LWB – Rúben Vinagre
It has been quite the year for Ruben Vinagre, winning the EFL Championship with Wolverhampton in May and completing a permanent move to the newly promoted Premier League outfit from AS Monaco. Despite missing part his club’s preseason, Vinagre will return having played every minute for Portugal and with the confidence of a champion.
The sight of Vinagre bombing forward from the flank became a hallmark of Portugal’s tournament. He enjoyed dragging defenders towards him with mazey runs, allowing simple passes to find Domingos Quina or Miguel Luis unmarked and with plenty of time on the ball. He was a consistent outlet Portugal’s center backs looked towards to relinquish pressure and progress play forward. Even under pressure Vinagre’s first touch was as soft as a feather, and his strength to hold off players on the dribble surprised many given his slim build.
A minor flaw in the fullbacks game, however, was his tendency to be overconfident in his dribbling abilities. The space left behind him left Portugal vulnerable to counter attacks from his side as he only completed about 54% of his 48 attempted dribbles. However, when Vinagre was in full momentum, there was no stopping him from dropping a dime into the penalty area.
CM – Michaël Cuisance
Michaël Cuisance had a brilliant U-19 European Championship campaign and, had France reached the final, would have been a real contender for Player of the Tournament. The Frenchman’s influence within Bernard Diomède’s side cannot be understated.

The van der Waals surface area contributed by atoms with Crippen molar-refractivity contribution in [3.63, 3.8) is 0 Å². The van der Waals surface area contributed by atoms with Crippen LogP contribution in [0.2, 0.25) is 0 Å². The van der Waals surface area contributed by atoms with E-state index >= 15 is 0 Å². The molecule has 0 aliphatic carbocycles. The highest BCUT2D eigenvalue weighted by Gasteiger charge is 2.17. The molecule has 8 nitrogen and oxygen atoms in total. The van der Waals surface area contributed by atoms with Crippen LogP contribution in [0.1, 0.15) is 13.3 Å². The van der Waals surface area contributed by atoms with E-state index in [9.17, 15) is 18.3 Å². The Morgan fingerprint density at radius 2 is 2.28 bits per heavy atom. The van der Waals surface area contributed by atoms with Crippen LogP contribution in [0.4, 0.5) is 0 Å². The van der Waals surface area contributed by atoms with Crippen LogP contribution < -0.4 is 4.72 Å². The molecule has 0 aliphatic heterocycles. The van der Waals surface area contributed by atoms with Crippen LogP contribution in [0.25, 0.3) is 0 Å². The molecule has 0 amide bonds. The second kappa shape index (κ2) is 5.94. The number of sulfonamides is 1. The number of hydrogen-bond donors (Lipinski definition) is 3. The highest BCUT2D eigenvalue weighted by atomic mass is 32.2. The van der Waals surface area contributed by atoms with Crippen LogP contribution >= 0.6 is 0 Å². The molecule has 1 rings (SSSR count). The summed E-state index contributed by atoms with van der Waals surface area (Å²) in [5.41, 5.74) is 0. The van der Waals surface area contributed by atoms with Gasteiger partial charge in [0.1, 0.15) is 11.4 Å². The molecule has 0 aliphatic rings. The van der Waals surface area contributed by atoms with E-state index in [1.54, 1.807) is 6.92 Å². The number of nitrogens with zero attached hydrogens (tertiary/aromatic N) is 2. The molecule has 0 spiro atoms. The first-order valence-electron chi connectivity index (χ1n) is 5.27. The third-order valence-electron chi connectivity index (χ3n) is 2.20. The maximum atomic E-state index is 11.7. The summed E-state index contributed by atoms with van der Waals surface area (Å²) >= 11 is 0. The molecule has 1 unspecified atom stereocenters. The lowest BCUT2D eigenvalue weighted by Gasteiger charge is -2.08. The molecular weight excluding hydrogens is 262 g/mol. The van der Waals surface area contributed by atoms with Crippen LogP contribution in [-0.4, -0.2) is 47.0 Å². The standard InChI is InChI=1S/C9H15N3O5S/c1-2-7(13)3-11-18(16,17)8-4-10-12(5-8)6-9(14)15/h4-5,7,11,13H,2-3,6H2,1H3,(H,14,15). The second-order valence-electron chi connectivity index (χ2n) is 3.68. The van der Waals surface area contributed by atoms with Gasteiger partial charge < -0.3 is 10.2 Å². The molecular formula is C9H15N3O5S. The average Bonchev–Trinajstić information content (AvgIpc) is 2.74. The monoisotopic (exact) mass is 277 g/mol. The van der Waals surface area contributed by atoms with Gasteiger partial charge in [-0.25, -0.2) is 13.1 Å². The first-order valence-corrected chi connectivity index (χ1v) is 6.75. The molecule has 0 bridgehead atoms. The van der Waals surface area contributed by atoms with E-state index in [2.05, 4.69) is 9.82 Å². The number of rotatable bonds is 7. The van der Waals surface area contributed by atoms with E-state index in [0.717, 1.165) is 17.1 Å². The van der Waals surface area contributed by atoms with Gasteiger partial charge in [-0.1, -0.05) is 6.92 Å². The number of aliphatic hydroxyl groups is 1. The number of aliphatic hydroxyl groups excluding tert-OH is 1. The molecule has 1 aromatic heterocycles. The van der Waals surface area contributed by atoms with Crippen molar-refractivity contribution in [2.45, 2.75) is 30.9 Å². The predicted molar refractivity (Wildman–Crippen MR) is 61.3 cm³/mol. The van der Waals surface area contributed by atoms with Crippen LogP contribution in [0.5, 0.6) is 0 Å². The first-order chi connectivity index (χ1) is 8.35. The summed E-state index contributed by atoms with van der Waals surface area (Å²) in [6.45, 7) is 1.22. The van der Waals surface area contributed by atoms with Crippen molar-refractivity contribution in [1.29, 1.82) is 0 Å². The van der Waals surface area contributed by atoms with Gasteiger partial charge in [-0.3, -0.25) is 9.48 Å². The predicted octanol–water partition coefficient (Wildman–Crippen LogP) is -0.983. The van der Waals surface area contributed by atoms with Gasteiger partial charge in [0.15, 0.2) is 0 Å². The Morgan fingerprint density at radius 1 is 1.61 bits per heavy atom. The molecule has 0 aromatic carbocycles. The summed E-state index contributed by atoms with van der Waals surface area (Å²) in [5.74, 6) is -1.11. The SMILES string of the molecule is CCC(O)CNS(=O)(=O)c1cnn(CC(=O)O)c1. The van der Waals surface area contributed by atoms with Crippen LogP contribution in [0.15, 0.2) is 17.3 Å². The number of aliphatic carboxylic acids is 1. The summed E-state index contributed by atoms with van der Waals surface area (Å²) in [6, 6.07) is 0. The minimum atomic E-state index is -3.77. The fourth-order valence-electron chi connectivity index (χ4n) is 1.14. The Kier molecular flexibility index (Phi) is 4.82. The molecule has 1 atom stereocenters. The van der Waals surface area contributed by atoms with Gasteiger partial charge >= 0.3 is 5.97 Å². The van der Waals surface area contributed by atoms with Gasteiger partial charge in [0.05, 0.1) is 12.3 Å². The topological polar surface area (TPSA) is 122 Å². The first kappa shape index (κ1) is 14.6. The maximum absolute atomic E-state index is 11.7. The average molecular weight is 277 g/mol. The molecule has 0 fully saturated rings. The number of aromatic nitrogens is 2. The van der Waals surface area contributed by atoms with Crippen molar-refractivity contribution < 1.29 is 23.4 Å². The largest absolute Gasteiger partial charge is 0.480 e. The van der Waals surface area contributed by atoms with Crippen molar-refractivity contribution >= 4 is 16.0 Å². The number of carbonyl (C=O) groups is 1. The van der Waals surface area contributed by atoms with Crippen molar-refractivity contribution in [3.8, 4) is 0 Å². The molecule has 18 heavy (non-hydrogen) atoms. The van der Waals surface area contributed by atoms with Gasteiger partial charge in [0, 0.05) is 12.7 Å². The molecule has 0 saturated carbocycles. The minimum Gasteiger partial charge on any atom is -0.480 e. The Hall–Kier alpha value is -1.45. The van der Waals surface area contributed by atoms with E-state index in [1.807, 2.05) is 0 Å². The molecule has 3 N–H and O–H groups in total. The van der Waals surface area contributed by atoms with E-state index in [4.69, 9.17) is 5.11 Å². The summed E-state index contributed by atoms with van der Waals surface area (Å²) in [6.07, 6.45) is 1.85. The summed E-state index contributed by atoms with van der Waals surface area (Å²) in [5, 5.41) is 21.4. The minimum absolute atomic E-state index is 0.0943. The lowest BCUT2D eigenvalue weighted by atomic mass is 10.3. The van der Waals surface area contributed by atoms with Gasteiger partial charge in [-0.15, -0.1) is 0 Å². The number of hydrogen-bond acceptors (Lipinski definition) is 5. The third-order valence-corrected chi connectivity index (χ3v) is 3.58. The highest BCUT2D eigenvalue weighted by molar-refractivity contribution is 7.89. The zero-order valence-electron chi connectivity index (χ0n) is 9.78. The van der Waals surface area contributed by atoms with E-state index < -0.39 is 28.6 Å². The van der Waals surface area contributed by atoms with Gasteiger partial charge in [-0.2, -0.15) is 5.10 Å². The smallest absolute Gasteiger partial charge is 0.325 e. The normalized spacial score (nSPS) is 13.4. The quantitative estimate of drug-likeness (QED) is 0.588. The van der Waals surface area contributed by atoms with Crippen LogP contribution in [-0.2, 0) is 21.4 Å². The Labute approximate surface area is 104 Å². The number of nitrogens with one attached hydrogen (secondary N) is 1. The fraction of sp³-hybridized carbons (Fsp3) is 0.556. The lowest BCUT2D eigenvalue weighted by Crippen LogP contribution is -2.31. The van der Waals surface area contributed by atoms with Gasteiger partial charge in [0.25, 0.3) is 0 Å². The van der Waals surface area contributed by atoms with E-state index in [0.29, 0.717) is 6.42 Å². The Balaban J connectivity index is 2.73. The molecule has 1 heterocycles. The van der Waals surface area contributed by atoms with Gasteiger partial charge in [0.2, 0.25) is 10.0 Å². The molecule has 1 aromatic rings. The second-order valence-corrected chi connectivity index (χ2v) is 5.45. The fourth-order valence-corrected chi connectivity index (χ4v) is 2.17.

His linking role between France’s sturdy rearguard and their enthralling, exciting attacking triumvirate was pivotal to their free-scoring exploits. Cuisance’s ability to play in between the lines was something which set him apart from almost every one of the tournament’s other players. His vision and creativity, married with the technique and deftness of touches to carry out some of his more intricate passes were a joy to behold.
Cuisance’s metronomic control over France’s offensive tempo was evidently missing his side’s opening match of the tournament. The gap between midfield and defense was far too wide and allowed for either Heorhii Tsitaishvili or Vladyslav Supriaha to retrieve Ukrainian clearances and feed the other a menacing through ball. While Cuisance does not necessarily add defensive solidarity to his midfield, his presence between the lines suffocates the space his opponents are able to work in if they break France’s first line of defense.
It was clear to see the Borussia Mönchengladbach teenager’s pedigree and experience; he certainly stood out as one of the more cultured players.
CM – Domingos Quina